When we last wrote about Vice's Virtual Lower East Side, we were merely IRL observers. Since then we've gone in, and developed our own avatar named Wayne. Wayne is a youngish graphic designer. He prefers camo hoodies and wears a scruffy beard. His skin tone is Hickory Twilight. Wayne will be sending us periodic updates from the virtual streets of the Lower East Side. Today, he hung out in front of the Hat, trying vainly to purchase a frozen margarita—and met a girl!
So for some reason, at 3:00 pm today, the virtual LES was shrouded in a premature crepuscular darkness. As I strolled by Pianos, I noticed not a soul was inside. So I made my way to El Sombrero. Since I couldn't figure out how to open the door, I decided instead to hang out in the middle of Rivington. And that's when I saw her. Wearing a black tanktop and flared jeans, her chest thrust forward and a brown ponytail secured with a white scrunchie piled atop her head was Ayam. It was nighttime and yet, her eyes were hidden behind a pair of reflective sunglasses. She could be a hooker but there was only one way to find out. Goddammit, where is the solicit prostitution button in this game?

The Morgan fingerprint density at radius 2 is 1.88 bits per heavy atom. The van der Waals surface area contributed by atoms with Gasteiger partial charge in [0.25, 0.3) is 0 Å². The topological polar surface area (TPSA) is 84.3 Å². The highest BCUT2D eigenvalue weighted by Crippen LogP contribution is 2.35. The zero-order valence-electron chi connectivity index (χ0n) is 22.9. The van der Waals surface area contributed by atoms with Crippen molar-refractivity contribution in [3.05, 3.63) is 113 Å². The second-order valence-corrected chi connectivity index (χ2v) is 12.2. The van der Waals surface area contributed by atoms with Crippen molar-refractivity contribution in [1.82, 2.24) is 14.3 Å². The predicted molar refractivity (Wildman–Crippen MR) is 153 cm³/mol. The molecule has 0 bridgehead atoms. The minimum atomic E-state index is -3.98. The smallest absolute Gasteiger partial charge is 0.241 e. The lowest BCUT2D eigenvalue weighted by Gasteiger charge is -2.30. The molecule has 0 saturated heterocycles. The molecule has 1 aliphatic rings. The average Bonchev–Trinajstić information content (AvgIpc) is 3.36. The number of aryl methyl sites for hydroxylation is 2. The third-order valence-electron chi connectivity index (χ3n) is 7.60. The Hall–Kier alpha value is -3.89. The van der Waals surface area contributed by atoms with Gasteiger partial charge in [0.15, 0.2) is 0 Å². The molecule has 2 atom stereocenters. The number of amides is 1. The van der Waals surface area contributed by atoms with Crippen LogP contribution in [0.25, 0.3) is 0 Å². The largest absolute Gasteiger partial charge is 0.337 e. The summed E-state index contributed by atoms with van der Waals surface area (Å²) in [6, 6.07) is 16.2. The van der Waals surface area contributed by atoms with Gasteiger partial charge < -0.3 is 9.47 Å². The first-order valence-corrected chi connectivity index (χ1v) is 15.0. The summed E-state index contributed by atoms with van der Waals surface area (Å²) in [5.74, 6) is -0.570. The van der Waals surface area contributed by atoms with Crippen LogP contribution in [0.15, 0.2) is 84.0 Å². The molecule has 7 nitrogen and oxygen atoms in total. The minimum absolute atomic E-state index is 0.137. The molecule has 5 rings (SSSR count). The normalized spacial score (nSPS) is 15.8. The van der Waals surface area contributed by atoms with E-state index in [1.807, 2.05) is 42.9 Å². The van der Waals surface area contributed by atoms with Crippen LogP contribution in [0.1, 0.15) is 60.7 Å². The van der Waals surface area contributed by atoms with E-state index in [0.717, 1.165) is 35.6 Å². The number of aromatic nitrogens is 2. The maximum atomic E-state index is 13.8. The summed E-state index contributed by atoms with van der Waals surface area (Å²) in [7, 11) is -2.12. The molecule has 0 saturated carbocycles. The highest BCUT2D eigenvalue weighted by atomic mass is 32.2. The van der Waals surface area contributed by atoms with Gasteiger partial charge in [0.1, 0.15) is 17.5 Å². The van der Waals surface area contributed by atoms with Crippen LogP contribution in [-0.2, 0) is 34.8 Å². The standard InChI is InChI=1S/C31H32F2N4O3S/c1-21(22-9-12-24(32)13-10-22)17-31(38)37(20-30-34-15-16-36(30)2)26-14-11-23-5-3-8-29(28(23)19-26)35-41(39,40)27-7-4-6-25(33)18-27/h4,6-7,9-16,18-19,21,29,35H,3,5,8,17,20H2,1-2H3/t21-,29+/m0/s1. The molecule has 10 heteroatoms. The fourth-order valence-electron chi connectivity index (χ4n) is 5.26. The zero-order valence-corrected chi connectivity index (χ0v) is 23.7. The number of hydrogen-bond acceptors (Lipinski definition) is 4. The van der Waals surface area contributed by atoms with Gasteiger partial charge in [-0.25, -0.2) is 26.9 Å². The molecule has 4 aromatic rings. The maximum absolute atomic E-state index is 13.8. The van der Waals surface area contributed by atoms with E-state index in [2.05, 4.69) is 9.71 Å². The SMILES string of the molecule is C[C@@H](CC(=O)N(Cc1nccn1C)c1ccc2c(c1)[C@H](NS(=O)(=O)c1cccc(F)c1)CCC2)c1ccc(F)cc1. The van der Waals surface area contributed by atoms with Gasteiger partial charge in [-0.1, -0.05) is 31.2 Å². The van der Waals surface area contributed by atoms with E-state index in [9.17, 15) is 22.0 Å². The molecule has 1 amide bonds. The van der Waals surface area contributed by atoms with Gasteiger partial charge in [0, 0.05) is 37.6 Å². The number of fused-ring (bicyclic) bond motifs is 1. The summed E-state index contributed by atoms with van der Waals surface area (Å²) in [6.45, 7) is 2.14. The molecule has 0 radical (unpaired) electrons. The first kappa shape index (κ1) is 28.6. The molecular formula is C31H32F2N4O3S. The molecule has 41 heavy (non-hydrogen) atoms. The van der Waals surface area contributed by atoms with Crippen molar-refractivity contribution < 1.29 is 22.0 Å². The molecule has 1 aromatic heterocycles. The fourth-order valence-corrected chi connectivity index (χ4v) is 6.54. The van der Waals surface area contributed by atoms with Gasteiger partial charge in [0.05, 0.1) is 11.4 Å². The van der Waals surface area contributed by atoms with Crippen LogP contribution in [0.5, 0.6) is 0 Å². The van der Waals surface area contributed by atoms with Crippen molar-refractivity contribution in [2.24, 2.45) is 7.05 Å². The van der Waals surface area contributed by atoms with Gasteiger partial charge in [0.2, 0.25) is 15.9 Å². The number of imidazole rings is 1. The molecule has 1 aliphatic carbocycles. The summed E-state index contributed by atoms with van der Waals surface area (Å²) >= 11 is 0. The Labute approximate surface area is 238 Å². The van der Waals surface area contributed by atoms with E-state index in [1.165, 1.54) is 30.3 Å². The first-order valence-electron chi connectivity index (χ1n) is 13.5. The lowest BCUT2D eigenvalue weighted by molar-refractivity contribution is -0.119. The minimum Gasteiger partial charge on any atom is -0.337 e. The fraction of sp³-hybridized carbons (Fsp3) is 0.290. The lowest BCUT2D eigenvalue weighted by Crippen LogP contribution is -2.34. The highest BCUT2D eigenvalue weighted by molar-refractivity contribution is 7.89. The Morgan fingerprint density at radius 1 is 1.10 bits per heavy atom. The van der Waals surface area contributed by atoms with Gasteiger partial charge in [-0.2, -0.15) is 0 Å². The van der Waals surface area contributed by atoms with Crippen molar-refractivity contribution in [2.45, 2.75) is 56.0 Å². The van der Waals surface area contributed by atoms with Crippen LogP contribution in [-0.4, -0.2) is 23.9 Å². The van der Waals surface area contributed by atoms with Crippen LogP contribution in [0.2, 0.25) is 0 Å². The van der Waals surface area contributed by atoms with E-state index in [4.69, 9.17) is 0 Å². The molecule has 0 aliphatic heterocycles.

Ayam: Can you talk
Wayne: um, yeah
Ayam: Because I just said hi.
Wayne: Hi. What are you doing standing in the middle of the street?
Ayam: Good question. I'm not sure
Wayne: Do you live in the LES or just in the VLES?
Ayam: Just VLES. You?
Wayne: Yah. I live around the corner on stanton and allen.
Ayam: Are you here for a show?
Wayne: No Just hanging out. You?
Ayam: I'm just here to make sure people get to the shows they want to.
Wayne: [realizing she works the game] Well, if you ever wanna come back to my place, I live right around the corner...Wait a sec, you're not outsourced to India are you?
Wayne: Ok I gotta go do some shit.
I tried to initiate a hug but Ayam didn't respond so my arms just cut through her like water. Bouncing weirdly up and down, she flitted away from the corner and I remained, realizing the accuracy of the VLES's claim that the VLES is "ridiculously-realistic." The conversations are strained. The goodbyes are awkward. No one is really from there.